This is Scientific American's 60-Second Science. I'm Karen Hopkin. This'll just take a minute.
Planning to attend a Super Bowl party in Boston or Seattle this Sunday?
If so, you might think twice about sticking your chips in the communal dip.
Because such dippy activity is cited in a new study that finds that cities with a team in the Super Bowl go on to experience a spike in deaths from influenza.
The findings are described in an article by researchers at Tulane University and the College of William and Mary.
Football is a contact sport, and watching the game is lousy with contact too.
On Super Bowl Sunday, fans gather close together on couches and bar stools to cheer for their teams.
But the contest takes place at the height of flu season, which made researchers wonder whether spectators in close quarters might be sharing more than nachos and wings.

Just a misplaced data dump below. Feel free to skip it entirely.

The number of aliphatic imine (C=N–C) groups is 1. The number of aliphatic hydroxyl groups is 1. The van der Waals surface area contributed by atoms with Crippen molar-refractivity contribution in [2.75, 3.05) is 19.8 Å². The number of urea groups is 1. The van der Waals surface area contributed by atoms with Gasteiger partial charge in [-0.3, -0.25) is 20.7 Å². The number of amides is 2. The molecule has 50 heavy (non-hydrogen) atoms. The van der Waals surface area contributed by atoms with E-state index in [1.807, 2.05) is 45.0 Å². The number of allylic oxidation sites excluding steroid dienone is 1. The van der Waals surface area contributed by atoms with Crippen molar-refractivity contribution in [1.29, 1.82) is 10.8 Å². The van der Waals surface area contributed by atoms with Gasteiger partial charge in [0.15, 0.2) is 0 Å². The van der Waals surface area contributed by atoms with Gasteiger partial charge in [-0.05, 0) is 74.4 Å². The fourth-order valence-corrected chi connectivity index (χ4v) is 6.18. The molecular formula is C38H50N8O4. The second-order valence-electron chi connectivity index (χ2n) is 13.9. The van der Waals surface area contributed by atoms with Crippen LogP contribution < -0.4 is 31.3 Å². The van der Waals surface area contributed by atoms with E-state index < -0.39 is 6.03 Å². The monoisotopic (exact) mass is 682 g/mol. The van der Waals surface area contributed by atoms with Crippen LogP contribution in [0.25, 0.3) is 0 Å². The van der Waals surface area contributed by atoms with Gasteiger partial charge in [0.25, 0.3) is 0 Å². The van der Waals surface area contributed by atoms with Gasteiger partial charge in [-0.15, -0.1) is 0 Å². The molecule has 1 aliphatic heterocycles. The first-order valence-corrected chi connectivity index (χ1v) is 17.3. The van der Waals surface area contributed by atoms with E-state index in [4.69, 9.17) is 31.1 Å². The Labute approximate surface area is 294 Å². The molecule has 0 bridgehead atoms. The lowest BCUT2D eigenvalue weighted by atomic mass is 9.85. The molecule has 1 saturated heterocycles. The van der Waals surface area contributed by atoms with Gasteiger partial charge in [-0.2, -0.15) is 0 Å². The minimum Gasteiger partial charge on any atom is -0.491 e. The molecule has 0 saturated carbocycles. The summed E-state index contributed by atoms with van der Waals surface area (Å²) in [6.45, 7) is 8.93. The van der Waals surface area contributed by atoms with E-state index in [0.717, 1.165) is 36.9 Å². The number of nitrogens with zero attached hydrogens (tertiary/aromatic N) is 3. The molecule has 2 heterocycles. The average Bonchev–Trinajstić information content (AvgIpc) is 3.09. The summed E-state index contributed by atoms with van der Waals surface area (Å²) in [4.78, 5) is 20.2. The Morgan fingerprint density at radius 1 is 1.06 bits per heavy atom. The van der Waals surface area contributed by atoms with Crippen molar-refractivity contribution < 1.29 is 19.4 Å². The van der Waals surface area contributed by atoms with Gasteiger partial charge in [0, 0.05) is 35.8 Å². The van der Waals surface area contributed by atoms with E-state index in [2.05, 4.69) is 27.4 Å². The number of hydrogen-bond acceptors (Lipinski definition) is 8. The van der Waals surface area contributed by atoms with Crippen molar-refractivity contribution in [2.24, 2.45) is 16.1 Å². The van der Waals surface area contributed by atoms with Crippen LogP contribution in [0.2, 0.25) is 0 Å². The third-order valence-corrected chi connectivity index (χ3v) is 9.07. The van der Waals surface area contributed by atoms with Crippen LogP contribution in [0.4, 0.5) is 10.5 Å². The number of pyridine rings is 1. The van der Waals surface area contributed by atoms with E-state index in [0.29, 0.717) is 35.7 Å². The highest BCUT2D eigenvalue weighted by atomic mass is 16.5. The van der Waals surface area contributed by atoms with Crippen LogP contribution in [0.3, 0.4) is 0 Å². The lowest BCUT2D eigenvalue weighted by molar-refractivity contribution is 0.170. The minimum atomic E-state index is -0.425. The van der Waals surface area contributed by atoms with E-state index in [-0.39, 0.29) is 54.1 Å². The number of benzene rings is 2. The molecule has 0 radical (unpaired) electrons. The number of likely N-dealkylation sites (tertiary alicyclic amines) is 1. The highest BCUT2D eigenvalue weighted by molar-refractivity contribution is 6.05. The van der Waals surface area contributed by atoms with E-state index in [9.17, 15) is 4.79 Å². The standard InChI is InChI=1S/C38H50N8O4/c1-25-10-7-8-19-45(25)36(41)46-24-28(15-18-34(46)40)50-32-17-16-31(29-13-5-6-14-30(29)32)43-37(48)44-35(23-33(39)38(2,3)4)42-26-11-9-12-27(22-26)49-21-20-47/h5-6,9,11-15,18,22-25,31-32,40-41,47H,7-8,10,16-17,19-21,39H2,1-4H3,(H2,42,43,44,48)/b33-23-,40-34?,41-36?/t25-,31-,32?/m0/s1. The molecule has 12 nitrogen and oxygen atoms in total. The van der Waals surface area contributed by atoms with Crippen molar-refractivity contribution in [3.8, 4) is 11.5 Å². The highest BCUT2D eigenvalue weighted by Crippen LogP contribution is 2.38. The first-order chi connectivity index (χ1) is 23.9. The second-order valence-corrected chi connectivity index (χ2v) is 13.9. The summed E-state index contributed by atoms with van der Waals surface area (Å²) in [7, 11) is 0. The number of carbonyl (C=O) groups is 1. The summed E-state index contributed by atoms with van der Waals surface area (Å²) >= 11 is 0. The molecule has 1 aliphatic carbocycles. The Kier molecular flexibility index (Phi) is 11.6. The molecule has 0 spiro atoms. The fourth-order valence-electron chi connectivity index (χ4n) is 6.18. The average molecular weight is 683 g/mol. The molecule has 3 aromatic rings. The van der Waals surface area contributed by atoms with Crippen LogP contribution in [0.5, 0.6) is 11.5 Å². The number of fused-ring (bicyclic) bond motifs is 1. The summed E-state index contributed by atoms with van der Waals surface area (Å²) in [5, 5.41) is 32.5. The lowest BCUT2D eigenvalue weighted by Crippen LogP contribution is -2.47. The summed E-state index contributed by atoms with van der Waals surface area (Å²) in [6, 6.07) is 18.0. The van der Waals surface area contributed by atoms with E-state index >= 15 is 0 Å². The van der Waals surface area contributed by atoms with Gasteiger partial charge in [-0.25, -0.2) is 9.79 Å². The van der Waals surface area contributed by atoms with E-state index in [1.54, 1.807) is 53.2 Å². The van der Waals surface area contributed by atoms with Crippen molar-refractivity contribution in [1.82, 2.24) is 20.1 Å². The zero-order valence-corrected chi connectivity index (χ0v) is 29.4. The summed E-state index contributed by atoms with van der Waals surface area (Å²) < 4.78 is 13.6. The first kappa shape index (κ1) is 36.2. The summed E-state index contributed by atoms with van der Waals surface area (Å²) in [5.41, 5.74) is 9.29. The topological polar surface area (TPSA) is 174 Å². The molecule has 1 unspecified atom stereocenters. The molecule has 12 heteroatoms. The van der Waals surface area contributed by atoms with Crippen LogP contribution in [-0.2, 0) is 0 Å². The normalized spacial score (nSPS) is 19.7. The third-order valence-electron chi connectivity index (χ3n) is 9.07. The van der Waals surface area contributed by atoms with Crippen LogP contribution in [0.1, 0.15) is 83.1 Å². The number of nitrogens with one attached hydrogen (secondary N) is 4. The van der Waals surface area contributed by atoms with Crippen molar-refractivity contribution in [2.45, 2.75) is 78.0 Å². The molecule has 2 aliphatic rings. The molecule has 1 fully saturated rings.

So the investigators looked at mortality data from 1974 through 2009.
And they found that sending a team to the Super Bowl caused an 18 percent increase in flu deaths among those over 65 in the two towns.
The senior citizens don't even have to watch the game to be at increased risk, they could catch the virus from someone else who picked it up at a party or the pub.
And the death toll is higher in years when the flu is more severe, like this season.
So when you watch, also wash your hands, frequently.
That way, when your favorite wideout makes a big catch, you won't catch something too.
Thanks for the minute, for Scientific American's 60-Second Science. I'm Karen Hopkin.